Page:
group-classAbout the Lessons

  • Suzuki instructional levels range from an early beginning, starting with a Suzuki Early Childhood Education Program through to college preparatory, and college cello instruction.
  • Beginning with a highly skilled approach to physical set-up, Valdine teaches each student to “Play Book 10 in Book 1”.  Each new technique/skill is taught as a building block to a more advanced skill, taught with attention to musicality and facility.
  • Note and Rhythmic reading are taught from the first lessons at age and skill appropriate levels.
  • Students move at their own pace.  Mastery of the lesson material is achieved through: 1) daily practicing with the “practice parent”,  2) daily listening to the recording and a musical environment, 3) peer motivation and enrichment in group classes/ensembles, 4) a positive attitude!
  • Each student has a weekly individual lesson, weekly group class or other ensemble class, monthly studio performance class, and recital/public performances.  Students are expected to polish at least one piece a month, and perform it in studio class or recital.
  • Parents attend every lesson and group class with their child under the age of 9. Suzuki parenting is a substantial job requiring hands on involvement and time to spend with the student. No prior musical skill is required.


Mathis at Student Recital with Daniela Leontescu, Andrea Hawkins, Kenji Bunch, and Valdine Mishkin 

Book 1 Skills: How to Play the Cello

The fundamental set-up is taught in the “Pre-twinkle through Twinkle” phase, including emotional/behavioral skills (how to be a student), correct instrument set-up routines, balanced bow technique, good tone, L.H. intonation and balance, pitch sense/ ear training, rhythmic sense, playing with a leader and in a group, and memorization.  This arduous journey is celebrated with a “Twinkle Graduation”, performed for the studio or at a student-hosted event.

The rest of Book 1 builds on the basic skills from Twinkle.  Bowing techniques are expanded, 1st position is mastered, and several scales are introduced throughout Book 1.  Musicianship is cultivated through exploring musical genres, ensemble playing, memorization, and public performances.  Sight-reading is formally introduced near the end of Book 1.

Lastly, a Book 1 Graduation Recital is prepared.  The entire Book 1 is reviewed and re-memorized, refining the student’s ease of cello technique, tone, and musicianship.  6-7 pieces are selected for performance, a time & place for the recital is selected, and the invitations go out!  The Book 1 graduation student is the featured cellist of a Thursday group class, performing their solo recital with piano accompaniment, followed by a cake celebration.



Book 2 Skills: How to Read Music, Introduction to Shifting and Vibrato

I Can Read Vol. 1 is completed, followed by I Can Read Vol. 2, and Position Pieces Vol. 1 is introduced as their first etude book for cello technique. Cello positions 2, 3, and 4 are studied.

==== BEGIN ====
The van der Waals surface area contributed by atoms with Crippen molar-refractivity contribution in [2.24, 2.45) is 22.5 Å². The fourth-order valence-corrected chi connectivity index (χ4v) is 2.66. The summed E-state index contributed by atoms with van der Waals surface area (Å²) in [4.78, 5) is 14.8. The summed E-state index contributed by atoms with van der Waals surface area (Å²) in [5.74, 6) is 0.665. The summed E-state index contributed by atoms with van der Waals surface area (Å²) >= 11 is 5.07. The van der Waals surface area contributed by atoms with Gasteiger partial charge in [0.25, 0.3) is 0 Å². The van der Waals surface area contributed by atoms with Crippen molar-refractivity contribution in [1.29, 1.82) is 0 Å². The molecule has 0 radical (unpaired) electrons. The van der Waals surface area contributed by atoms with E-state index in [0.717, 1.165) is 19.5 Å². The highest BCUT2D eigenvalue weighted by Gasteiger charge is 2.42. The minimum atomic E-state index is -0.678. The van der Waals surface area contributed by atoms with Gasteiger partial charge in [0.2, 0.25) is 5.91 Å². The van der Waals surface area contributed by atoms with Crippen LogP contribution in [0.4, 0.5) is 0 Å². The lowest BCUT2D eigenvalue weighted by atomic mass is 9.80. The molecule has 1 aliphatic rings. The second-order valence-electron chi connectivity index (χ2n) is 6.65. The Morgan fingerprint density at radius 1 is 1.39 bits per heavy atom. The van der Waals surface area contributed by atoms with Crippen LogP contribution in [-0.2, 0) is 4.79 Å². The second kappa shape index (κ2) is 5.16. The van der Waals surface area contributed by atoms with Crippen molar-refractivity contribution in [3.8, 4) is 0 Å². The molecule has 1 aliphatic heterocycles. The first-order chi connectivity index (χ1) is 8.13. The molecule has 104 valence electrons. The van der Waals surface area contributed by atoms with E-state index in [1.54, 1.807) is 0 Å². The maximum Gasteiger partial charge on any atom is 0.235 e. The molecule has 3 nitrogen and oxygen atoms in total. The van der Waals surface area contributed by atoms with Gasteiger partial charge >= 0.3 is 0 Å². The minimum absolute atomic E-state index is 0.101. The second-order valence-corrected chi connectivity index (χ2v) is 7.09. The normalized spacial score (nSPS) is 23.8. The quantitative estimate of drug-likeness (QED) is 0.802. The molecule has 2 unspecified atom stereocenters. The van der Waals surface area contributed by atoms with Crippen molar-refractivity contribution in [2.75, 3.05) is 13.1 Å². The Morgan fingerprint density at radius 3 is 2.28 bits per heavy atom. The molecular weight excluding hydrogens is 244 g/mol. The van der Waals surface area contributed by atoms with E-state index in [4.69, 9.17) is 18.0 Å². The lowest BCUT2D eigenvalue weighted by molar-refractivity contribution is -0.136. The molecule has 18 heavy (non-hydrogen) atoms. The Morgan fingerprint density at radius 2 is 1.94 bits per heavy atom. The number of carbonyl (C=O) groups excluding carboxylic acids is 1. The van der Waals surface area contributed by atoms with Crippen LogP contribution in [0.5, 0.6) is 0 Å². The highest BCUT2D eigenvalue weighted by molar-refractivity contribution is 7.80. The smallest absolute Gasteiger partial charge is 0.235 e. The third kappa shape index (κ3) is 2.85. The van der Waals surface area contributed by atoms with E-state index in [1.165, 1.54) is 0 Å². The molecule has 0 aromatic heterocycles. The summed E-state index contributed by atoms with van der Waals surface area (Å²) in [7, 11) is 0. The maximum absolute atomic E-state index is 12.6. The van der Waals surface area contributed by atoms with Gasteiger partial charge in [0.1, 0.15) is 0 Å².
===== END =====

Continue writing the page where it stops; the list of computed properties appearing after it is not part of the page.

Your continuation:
Vibrato is introduced, bow techniques are expanded.  All “open-string” scales are learned, certain minor scales are introduced.

Some students prepare auditions for area orchestra programs.  Students may choose to prepare a Book 2 graduation recital.



Book 3 Skills: Introduction to Independence

I Can Read Vol. 2 is completed, Position Pieces Vol. 1 is completed.  More scales/keys are introduced, three octave scales introduced.

Students are expected to both read their new repertoire assignments as well as continue listening to the recordings.  Practice routines and finding balance with homework and other activities are fine-tuned.  Parents manage the at-home practice, but are no longer expected to direct practice sessions or assist with note-reading.  The student’s independence and confidence in musicianship are nurtured.

Some students prepare auditions for area orchestra programs.  Students are placed in a cello ensemble with peers of similar age, where non-Suzuki music is studied with one-person-per-part.  Students may choose to prepare a Book 2 graduation recital.



Books 4-10 Skills: Becoming a Cellist

Book 4-10 comprises of standard “traditional” cello repertoire in the Suzuki literature, with the last two books comprising of one complete concerto each.  Practice time is self-directed, (but daily routine accountability is monitored by parents).

Position Pieces 2, Thumb Position, and Thumb Position Thumbs of Steel are completed.  All scales/ key areas are learned, as well as arpeggios, 3rd, 6ths, and 8ves.  Standard etude books (Schroeder, Dotzauer, Popper, Franchomme, Piati, etc.) are introduced.  Development of general musical skills are continued, including sight-reading, ear-training, music theory, and ensemble playing.

Students participate in an area orchestra program.  Some may enter competitions and/or festivals through the Music Teacher’s National Association, the Oregon Cello Society, and area Young Artists competitions.  Student may pursue graded examinations through the Carnegie Hall Royal Conservatory Achievement Program.



Beyond Book 10: Pursuing Excellence in Music

The myriad of advanced cello repertoire choices open up after Suzuki Book 10.  Although students are taught at their own pace, minimum practice time requirements and solid foundational technique yield a college-paced repertoire selection for each year of study.  This includes the study of one complete Bach Suite, one complete Sonata, one complete Concerto, and a contemporary concert piece.  Alongside cello repertoire, a strong focus on cello technique is continued through the study of scales/arpeggios/double stops, etudes, and orchestral excerpts.

Students prepare their pieces for recitals, competitions, and examinations.  Some students may audition for college entry as a music major or minor.